A recent decision by the Second Circuit in an antitrust case involving advertising may have long-standing effects on how competitors use each other’s names and trademarks in advertising and on settlement agreements in the intellectual property space. The Second Circuit’s decision in 1-800 Contacts, Inc. v. FTC could allow competitors more freedom to agree on restraints on the use of their trademarks. While agreements between competitors should still be carefully considered from an antitrust perspective, this decision has signaled a deference to parties’ negotiated trademark settlements that could allow new and more robust approaches to trademark protection. This is especially true where, as here, competitors attempt to agree on limits to the use of their trademarks in search terms purchased for advertising purposes on search engines such as Google.
In November of 2017, we discussed an Initial Decision by an FTC ALJ that 1-800 Contacts had violated Section 5 of the FTC Act by negotiating settlement agreements with its competitors that were anti-competitive in nature. Specifically, such agreements mutually limited each parties’ abilities to bid on search terms containing each other’s trademarks and URLs in auctions for placement in search results on websites such as Google. The ALJ found that 1-800 Contacts directly harmed competition and consumers in the online market for contact lenses and rejected 1-800 Contacts’ argument that such agreements were pro-competitive because, among other things, they efficiently protected trademark rights while avoiding expensive litigation.
Later, in November of 2018, we also covered the decision by the full Commission on 1-800 Contacts’ appeal, which affirmed the ALJ’s decision on alternate grounds. Additionally, the Commission found that the agreements also harmed competition in the market for search engine keywords by reducing the prices that search engines received for presenting ads in search results. This in turn harmed consumers by reducing the quality of the results they received.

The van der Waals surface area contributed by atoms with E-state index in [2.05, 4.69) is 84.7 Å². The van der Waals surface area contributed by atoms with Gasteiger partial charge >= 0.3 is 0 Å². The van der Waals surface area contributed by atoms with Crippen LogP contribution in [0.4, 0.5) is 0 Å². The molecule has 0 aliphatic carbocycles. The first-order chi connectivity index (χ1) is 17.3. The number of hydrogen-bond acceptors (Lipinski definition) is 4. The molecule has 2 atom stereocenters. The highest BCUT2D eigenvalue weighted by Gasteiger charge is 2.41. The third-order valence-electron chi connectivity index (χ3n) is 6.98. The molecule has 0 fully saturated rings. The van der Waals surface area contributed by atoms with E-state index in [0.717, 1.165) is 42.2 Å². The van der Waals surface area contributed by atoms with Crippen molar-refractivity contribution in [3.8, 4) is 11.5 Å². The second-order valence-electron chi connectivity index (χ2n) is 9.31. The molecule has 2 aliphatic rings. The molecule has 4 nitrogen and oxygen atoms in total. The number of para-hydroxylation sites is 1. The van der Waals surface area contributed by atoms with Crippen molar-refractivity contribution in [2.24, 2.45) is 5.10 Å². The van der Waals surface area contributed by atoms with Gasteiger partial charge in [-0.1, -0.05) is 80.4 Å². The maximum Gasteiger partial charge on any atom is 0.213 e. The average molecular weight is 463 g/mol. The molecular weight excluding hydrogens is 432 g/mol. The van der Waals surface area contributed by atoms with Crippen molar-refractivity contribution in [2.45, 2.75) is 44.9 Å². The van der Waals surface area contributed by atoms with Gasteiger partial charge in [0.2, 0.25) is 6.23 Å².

Finally, on June 11, the Second Circuit published its decision in 1-800 Contacts’ appeal from the Commission’s decision. The Second Circuit vacated the Commission’s decision and remanded for dismissal of the administrative complaint, finding that the agreements were not anti-competitive and did not violate Section 5 of the FTC Act.
As a threshold issue, the Court considered 1-800 Contacts’ argument, relying on the decision in FTC v. Actavis, 570 U.S. 136 (2013), that trademark settlement agreements generally have blanket immunity from antitrust review unless the settlement agreements fall into the narrow “unusual” category defined in Actavis. The Court rejected this argument, reasoning that while certain anti-competitive effects may necessarily fall into the scope of trademark protection, the Court must still evaluate whether such restraints are reasonable in light of the market and pro-competitive justifications.
The Second Circuit rejected the FTC’s effort to treat the settlement agreements as “inherently suspect” under the antitrust laws. Instead, the court found that a traditional rule of reason analysis was the proper framework. The Court found that the FTC erred in its finding that 1-800 Contacts’ use of the trademark settlement agreements was “inherently suspect” because: (1) such agreements can plausibly have a net pro-competitive effect; (2) courts lack sufficient experience with them to allow a limited “quick look” analysis; and (3) they have not been widely condemned as anti-competitive.
Here, the Court emphasized that trademark agreements are “common, and favored, under the law” and should be presumed to be pro-competitive. Since trademark agreements seek to reduce the likelihood of consumer confusion and avoid litigation, even aggressive trademark agreements should receive deference unless they are auxiliary to an underlying illegal agreement or involve “other exceptional circumstances.”
The Court held that the FTC’s suggestion of requiring disclosures in each search advertisement that identify the rival seller was inadequate. The Court reasoned that the FTC did not consider the practical effects or means of enforcing such a disclosure requirement. Indeed, the court gave great deference to the negotiating parties’ determinations on what was “reasonably necessary” to achieve each competitor’s goals. The court even went so far as to state that “absent something that would negate the typically pro-competitive nature of these agreements, the parties’ determination of the scope of needed trademark protections is entitled to substantial weight.”
Despite the Second Circuit’s decision, agreements between competitors should always be approached with the careful eye of counsel toward any unwanted anti-competitive effects. But the breadth of what may be possible as agreements between competitors has been significantly altered in this decision. Given the Second Circuit’s indication to be potentially deferential to the judgment of negotiating parties in settlement agreements, the parties themselves may be able to be more creative and aggressive in deciding what balance to strike when agreeing on protections against future infringement of their trademarks.